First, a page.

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APRIL 2016
News & Events |Library | Research | Publications | Giving | Friends & Community
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Message from the Director

Dear Friends of the American Indian Studies Center,

Please join us for the following exciting events in April. In particular I want to draw your attention to the Urgent Forum on the Assassination of Berta Cáceres and the future of Indigenous and Afro-descendant rights in Honduras. Betra's daughter Olivia Zuniga Cáceres will be with us, as well as several prominent activists and scholars from Honduras. Hope to see you there!



Urgent Issues Forum/Foro Urgente: The Assassination of Berta Cáceres and the Future of Indigenous and Afrodescendant Environmental and Land Rights in Honduras

Friday, April 8, 2016
9 AM - 2 PM
Presentation Room, Young Research Library

On March 2, 2016, award-winning Lenca environmental and indigenous rights activist Berta Cáceres was assassinated in her home in Honduras. She had received multiple threats from military and paramilitary groups linked to the mining and dams interests that she opposed. Gustavo Castro, a Mexican activist who was in Berta’s home and was injured in the attack, is now being held illegally in Honduras and there are international concerns that he is being framed for the attack. This urgent forum explores the issues of resource extraction and state violence and their impact on the future of indigenous and environmental rights activism in Honduras.

Participants include:

  • Olivia Cáceres (Lenca)
    Activist and daughter of Berta Cáceres
  • Rony Castillo (Garifuna)
    PhD student UT Austin, Advisor on Education Issues OFRANEH, President of the Garifuna Education Council and Co-founder of the Garifuna Intercultural University
  • Suyapa Portillo
    Pitzer College
  • Chris Loperena
    University of San Francisco
  • Joseph Berra
    UCLA Law School

Hosted by the UCLA American Indian Studies Center. Co-sponsored by the UCLA Institute of American Cultures, UCLA Asian American Studies Center, UCLA Chicano Research Studies Center, UCLA Center of Study for Women, and Grassroots International.


’Making Ourselves Whole with Words': Anishinaabe Identity and Citizenship in the Twenty-first Century

Jill Doerfler (White Earth Anishinaabe)
Associate Professor, Department of American Indian Studies, University of Minnesota Duluth

Monday, April 4
Faculty Common Room 193
Humanities Building

Presented by the UCLA Department of English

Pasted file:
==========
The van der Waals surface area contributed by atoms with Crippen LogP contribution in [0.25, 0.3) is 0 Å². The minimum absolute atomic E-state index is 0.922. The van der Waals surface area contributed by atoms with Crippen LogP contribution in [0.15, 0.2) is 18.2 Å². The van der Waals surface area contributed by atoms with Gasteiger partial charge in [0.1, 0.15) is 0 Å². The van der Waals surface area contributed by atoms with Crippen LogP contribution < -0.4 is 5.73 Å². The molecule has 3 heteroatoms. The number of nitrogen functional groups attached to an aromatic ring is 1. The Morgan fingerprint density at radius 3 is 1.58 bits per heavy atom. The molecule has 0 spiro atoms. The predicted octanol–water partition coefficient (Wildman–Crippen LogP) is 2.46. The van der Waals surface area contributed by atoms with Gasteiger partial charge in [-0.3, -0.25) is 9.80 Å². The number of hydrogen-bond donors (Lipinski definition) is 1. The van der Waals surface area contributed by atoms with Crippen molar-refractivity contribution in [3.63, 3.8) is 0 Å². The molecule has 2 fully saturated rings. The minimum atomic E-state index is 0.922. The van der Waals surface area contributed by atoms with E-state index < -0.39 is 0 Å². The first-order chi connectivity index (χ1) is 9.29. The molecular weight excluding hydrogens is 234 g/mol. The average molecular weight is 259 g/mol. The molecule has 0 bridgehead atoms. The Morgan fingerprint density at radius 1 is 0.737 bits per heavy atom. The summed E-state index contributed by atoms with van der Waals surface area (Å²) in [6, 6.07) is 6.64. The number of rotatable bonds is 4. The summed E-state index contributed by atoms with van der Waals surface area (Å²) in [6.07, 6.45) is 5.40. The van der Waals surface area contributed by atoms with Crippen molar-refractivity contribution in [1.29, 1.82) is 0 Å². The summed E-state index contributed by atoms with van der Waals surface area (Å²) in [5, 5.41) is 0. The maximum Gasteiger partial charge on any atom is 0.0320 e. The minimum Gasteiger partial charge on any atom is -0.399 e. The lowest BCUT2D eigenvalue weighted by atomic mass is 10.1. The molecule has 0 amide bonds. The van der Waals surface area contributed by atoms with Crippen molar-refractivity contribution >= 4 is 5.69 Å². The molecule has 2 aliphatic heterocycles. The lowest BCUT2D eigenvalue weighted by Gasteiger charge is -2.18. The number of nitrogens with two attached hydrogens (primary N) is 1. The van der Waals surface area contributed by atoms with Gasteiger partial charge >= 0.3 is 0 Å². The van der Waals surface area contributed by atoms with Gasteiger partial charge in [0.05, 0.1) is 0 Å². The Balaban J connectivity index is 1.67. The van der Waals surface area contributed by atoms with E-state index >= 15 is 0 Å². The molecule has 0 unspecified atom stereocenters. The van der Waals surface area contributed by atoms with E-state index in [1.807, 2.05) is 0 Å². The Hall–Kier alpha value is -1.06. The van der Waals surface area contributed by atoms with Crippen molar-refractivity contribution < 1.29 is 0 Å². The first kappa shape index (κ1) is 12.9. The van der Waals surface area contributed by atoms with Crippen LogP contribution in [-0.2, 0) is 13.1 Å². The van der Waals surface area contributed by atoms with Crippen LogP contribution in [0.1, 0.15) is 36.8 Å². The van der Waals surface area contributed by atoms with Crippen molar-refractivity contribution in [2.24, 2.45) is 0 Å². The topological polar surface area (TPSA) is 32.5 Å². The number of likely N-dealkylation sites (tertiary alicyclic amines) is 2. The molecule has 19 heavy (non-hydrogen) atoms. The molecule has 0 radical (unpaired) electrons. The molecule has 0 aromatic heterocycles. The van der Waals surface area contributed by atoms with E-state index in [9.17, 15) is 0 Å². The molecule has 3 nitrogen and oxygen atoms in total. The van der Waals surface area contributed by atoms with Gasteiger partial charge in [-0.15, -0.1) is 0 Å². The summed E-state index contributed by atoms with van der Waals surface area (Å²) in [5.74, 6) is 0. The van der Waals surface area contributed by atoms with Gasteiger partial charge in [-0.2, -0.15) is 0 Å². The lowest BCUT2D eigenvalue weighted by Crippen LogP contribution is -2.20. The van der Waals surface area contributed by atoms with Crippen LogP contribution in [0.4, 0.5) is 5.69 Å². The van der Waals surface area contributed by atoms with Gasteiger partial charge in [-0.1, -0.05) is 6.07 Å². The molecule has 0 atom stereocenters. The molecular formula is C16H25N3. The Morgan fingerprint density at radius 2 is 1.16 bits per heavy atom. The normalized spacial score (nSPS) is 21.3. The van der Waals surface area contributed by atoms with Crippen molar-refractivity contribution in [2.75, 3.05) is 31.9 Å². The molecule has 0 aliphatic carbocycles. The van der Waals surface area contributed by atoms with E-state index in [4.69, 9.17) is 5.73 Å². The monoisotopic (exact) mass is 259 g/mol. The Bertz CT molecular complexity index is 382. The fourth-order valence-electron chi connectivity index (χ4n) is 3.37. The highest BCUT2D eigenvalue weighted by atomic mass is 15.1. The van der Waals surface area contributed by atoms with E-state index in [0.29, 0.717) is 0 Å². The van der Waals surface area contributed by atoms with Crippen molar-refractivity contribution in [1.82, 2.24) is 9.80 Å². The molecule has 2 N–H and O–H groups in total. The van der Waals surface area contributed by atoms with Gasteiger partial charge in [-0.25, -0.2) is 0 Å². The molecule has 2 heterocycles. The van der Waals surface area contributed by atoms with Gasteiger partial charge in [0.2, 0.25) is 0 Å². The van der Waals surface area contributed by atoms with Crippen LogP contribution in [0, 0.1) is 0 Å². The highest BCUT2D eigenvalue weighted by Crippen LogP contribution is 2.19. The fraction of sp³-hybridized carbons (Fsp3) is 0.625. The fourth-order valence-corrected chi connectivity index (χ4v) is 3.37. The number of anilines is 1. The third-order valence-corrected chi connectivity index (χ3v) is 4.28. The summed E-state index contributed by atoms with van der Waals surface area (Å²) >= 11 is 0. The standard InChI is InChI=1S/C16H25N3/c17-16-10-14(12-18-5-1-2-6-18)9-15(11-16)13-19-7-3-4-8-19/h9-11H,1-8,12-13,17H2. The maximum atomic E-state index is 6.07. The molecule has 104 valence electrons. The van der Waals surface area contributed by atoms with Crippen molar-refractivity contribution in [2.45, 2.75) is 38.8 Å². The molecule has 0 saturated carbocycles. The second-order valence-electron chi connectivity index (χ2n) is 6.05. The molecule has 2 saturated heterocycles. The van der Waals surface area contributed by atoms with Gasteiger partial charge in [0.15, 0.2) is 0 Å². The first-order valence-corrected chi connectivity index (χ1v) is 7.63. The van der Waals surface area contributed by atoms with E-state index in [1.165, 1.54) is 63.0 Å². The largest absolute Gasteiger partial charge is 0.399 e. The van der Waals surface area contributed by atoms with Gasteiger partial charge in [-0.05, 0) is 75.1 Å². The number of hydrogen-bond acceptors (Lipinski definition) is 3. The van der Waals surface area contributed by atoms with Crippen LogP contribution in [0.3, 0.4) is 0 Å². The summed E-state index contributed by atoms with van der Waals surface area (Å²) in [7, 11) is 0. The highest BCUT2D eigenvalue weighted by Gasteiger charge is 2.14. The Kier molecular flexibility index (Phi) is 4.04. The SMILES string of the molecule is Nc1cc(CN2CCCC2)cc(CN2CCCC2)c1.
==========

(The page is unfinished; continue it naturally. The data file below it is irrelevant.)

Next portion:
Fantasizing and Reframing the (Un)Human: Lived Settler Logics and Literary Sites of Disruptive Relationality lecture presented by Dr. Rene Dietrich
Johannes Gutenberg-Universität Mainz

Wednesday, April 6, 2016
2125 Rolfe Hall

This talk seeks to investigate the lived settler logics of "humanness" and to ask how literary strategies of relationality in contemporary Native writing work to disrupt them. Such logics do not only absolutize a certain form of human life as defining all of humanity so as to de-humanize the diverse ways of being human that do not adhere to settler norms. They also position the "human" as the category of privilege in a politics of naturalized hierarchies so as to delegitimize any political thought and formation of a place-based relationality of all life forms on (and including) the land. Against this framework of (bio)political normativities, I will read Deborah Miranda's most recent poetry volume Raised by Humans (2015) and Daniel Heath Justice's fantasy novel The Way of Thorn and Thunder: The Kynship Chronicles (2011) as literary sites of intervention and political knowledge production. Through Miranda's reframing and Justice's fantasizing of the (Un)Human, both authors work to reconfigure the sphere of politics as being constituted through the relationality of all life forms and the land, and thus indicate the potential of literature in developing decolonial thought and Indigenous futurities lived beyond settler logics.

Co-sponsored by the UCLA American Indian Studies Center



Indigeneity and the Art of the Possible: Indigenous Futurisms in Film and Political Discourse

Danika Medak-Saltzman (Turtle Mountain Chippewa)
Assistant Professor, Department of Ethnic Studies, University of Colorado Boulder

Monday, April 18
English Reading Room, 235 Humanities bldg.


A Student Luncheon & Discussion with Dr. Tarajean Yazzie-Mintz note that this event has been changed from a talk to a luncheon discussion)
A Meet & Greet with Dr. Tarajean Yazzie-Mintz, Ed.D., Senior Program Officer, American Indian College Fund
Tuesday, April 26, 2016
Public Affairs Bldg, Room 3343

RSVP required at
Tarajean Yazzie-Mintz, Ed.D., is the Senior Program Officer directing the Tribal College and University (TCU) Early Childhood Education Initiatives at the American Indian College Fund (the College Fund) in Denver, Colorado. Yazzie-Mintz, an enrolled member of the Navajo Nation, has earned degrees from Arizona State University (B.S. in Psychology and M.Ed. in Educational Psychology) and the Harvard University Graduate School of Education (Ed.D. in Learning and Teaching).

Sponsored by the UCLA American Indian Studies Center, Department of Public Policy, and Kneller Endowment in Education and Anthropology.


Fatal Vision: Indigeneity, Photography, and the Colonial Politics of Gender

Shari Huhndorf
Professor, Native American Studies, UC Berkeley

Tuesday, April 26
English Reading Room, 235 Humanities bldg.


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